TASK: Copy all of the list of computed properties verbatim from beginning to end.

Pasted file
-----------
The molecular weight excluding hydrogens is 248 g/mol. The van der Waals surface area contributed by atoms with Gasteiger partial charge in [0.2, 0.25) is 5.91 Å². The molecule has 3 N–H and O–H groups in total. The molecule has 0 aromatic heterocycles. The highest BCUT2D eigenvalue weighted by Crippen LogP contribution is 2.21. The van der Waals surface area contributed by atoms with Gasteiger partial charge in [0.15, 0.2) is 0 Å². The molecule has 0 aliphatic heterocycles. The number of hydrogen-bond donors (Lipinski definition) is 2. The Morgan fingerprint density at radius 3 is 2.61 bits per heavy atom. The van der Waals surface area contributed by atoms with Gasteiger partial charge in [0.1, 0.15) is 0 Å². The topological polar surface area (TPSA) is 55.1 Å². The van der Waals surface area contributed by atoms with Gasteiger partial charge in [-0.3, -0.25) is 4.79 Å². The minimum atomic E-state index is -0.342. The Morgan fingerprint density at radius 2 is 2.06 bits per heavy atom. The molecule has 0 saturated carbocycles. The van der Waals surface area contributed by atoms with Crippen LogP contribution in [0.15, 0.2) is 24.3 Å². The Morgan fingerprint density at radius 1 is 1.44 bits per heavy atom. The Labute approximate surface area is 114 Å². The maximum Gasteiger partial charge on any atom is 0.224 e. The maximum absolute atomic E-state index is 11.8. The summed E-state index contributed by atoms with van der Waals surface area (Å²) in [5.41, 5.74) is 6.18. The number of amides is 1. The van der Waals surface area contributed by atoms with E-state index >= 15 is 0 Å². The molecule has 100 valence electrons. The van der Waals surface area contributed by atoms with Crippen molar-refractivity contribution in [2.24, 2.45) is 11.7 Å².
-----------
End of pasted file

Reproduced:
The molecular weight excluding hydrogens is 248 g/mol. The van der Waals surface area contributed by atoms with Gasteiger partial charge in [0.2, 0.25) is 5.91 Å². The molecule has 3 N–H and O–H groups in total. The molecule has 0 aromatic heterocycles. The highest BCUT2D eigenvalue weighted by Crippen LogP contribution is 2.21. The van der Waals surface area contributed by atoms with Gasteiger partial charge in [0.15, 0.2) is 0 Å². The molecule has 0 aliphatic heterocycles. The number of hydrogen-bond donors (Lipinski definition) is 2. The Morgan fingerprint density at radius 3 is 2.61 bits per heavy atom. The van der Waals surface area contributed by atoms with Gasteiger partial charge in [0.1, 0.15) is 0 Å². The topological polar surface area (TPSA) is 55.1 Å². The van der Waals surface area contributed by atoms with Gasteiger partial charge in [-0.3, -0.25) is 4.79 Å². The minimum atomic E-state index is -0.342. The Morgan fingerprint density at radius 2 is 2.06 bits per heavy atom. The molecule has 0 saturated carbocycles. The van der Waals surface area contributed by atoms with Crippen LogP contribution in [0.15, 0.2) is 24.3 Å². The Morgan fingerprint density at radius 1 is 1.44 bits per heavy atom. The Labute approximate surface area is 114 Å². The maximum Gasteiger partial charge on any atom is 0.224 e. The maximum absolute atomic E-state index is 11.8. The summed E-state index contributed by atoms with van der Waals surface area (Å²) in [5.41, 5.74) is 6.18. The number of amides is 1. The van der Waals surface area contributed by atoms with E-state index >= 15 is 0 Å². The molecule has 100 valence electrons. The van der Waals surface area contributed by atoms with Crippen molar-refractivity contribution in [2.24, 2.45) is 11.7 Å².